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Gulf countries rank high in ‘Index’ category: UNHDI

The performance of the UAE, Saudi Arabia, and Qatar in the recently announced UN Human Development Index (UNHDI) is good news for learners in the region, Karim Daoud, Managing Director of Pearson’s Middle East Hub, said.

All three countries were ranked in the ‘very high’ category of the Index, which measures a country’s level of human development against three basic dimensions: a long and healthy life, access to knowledge, and standard of living.

Qatar, which ranked 31st out of 187 countries, was the highest ranking of the Arab states, however, at number 34 and 40, Saudi Arabia and the UAE were not far behind.

Each of these countries maintained the rank achieved in the previous year’s Index.

Access to knowledge under the Index is measured by the mean number of years of education among the adult population, which is the average number of years of education received in a lifetime by people 25 years or older, and the expected years a child of school entry age can expect to receive.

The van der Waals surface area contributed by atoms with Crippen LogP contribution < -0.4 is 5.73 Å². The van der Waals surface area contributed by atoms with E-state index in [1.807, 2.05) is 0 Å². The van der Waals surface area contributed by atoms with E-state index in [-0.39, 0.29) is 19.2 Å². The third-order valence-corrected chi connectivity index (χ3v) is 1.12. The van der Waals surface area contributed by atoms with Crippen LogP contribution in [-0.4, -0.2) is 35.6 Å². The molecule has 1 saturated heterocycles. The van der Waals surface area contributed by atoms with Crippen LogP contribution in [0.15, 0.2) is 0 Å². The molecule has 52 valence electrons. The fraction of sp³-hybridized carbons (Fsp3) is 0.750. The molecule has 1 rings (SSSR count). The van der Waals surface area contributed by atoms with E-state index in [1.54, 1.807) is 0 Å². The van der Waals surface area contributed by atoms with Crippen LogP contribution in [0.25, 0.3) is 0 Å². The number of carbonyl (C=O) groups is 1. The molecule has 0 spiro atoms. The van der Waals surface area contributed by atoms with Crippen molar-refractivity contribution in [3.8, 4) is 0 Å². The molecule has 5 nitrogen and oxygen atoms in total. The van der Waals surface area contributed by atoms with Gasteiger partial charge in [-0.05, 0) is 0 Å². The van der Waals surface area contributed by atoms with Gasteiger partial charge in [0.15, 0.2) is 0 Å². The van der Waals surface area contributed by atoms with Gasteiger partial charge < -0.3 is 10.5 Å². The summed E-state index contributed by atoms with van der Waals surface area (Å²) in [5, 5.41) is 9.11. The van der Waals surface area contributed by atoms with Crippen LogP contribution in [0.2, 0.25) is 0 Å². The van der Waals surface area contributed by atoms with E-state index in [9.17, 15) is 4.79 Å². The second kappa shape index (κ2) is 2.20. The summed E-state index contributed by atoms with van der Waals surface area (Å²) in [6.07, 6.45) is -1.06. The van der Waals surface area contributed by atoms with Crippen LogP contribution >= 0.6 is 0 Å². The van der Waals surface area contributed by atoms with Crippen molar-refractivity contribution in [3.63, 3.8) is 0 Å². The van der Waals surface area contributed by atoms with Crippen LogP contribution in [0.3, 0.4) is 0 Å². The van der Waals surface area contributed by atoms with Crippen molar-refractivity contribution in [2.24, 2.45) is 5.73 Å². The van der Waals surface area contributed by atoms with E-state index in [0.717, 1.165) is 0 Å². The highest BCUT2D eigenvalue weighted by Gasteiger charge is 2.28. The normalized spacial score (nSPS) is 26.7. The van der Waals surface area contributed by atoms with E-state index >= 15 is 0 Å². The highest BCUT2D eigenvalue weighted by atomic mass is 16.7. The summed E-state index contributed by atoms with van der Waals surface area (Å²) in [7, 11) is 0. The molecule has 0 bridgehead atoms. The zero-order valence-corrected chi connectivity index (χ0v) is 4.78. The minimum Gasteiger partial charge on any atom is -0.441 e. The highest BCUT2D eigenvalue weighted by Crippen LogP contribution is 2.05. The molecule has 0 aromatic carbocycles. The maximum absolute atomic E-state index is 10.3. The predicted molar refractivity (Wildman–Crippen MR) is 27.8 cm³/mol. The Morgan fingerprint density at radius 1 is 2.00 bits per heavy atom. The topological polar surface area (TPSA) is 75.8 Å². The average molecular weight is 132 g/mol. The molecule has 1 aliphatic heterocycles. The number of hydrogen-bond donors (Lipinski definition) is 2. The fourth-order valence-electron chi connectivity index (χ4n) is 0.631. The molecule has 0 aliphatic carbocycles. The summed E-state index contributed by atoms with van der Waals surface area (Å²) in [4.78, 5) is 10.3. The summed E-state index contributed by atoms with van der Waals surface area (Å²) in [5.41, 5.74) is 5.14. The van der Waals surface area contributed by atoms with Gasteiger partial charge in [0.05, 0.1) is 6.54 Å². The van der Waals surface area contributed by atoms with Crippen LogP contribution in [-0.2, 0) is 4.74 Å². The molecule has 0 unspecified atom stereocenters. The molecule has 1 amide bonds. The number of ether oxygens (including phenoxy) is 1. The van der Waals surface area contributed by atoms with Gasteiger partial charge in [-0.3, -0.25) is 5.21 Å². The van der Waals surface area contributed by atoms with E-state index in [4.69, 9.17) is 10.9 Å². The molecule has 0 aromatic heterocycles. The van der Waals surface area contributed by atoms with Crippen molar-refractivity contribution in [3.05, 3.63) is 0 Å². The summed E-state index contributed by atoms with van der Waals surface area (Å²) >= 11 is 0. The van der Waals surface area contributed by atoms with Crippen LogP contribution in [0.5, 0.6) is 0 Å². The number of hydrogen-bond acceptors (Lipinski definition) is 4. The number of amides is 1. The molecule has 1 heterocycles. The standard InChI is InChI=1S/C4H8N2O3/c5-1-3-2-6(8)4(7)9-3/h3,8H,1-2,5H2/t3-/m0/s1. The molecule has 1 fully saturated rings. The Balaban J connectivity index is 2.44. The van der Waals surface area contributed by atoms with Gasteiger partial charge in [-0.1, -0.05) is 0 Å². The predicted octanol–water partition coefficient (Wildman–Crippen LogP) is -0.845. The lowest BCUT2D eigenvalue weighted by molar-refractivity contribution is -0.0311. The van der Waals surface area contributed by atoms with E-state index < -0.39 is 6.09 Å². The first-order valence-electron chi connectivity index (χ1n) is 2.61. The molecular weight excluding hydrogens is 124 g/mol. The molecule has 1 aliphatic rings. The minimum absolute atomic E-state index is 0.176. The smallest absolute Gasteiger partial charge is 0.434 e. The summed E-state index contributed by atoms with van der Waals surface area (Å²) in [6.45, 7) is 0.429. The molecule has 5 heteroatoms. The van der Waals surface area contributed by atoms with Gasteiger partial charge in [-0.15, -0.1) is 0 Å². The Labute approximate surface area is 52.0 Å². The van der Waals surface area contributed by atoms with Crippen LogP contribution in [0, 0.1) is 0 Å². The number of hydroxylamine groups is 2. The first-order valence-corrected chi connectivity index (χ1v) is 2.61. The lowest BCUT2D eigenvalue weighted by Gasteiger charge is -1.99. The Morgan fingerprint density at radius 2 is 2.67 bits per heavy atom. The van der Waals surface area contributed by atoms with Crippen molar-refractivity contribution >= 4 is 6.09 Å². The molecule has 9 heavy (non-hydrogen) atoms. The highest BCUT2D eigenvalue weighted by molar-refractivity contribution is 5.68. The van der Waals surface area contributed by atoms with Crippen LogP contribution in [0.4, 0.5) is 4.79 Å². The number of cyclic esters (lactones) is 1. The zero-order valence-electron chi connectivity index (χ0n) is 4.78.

Daoud says the commendable performance of Saudi Arabia, the UAE and Qatar in the 2014 Index, as in recent years, is in part due to the commitment seen in these countries to embedding meaningful education reform.

“Governments in the GCC have invested heavily in their education systems over the past few years, with the percentage of total government spending allocated to education in countries such as Saudi Arabia at around 25 per cent, or $56 billion.

The results of Gulf states in independent, international education tables such as the 2014 UNHDI suggests that education reform in these countries - backed by sizeable public and private investment - is working.

The UNHDI is one of the many data sources used by the Learning Curve, a comprehensive analysis of education systems put together by Pearson and the Economist Intelligence Unit.

The Learning Curve, which this year featured country profiles for both Qatar and Saudi Arabia, aims to help learners, educators and governments identify common elements of an effective education.

One of the most important findings of the Learning Curve has been the correlation it has established between education and economic growth.

Whilst it has long been assumed by education policy makers, a nation’s productivity can now be statistically linked to the average amount of time spent in school.

Daoud says that it is this link between education and the economic fortunes of both individuals and countries that make it so important for governments to embed effective education systems, and he believes governments in the Gulf are keenly aware of this connection.

“The human development ratios of Qatar, Saudi Arabia and the UAE have all undergone a remarkable improvement since the first Index was released in 1980,” he said.

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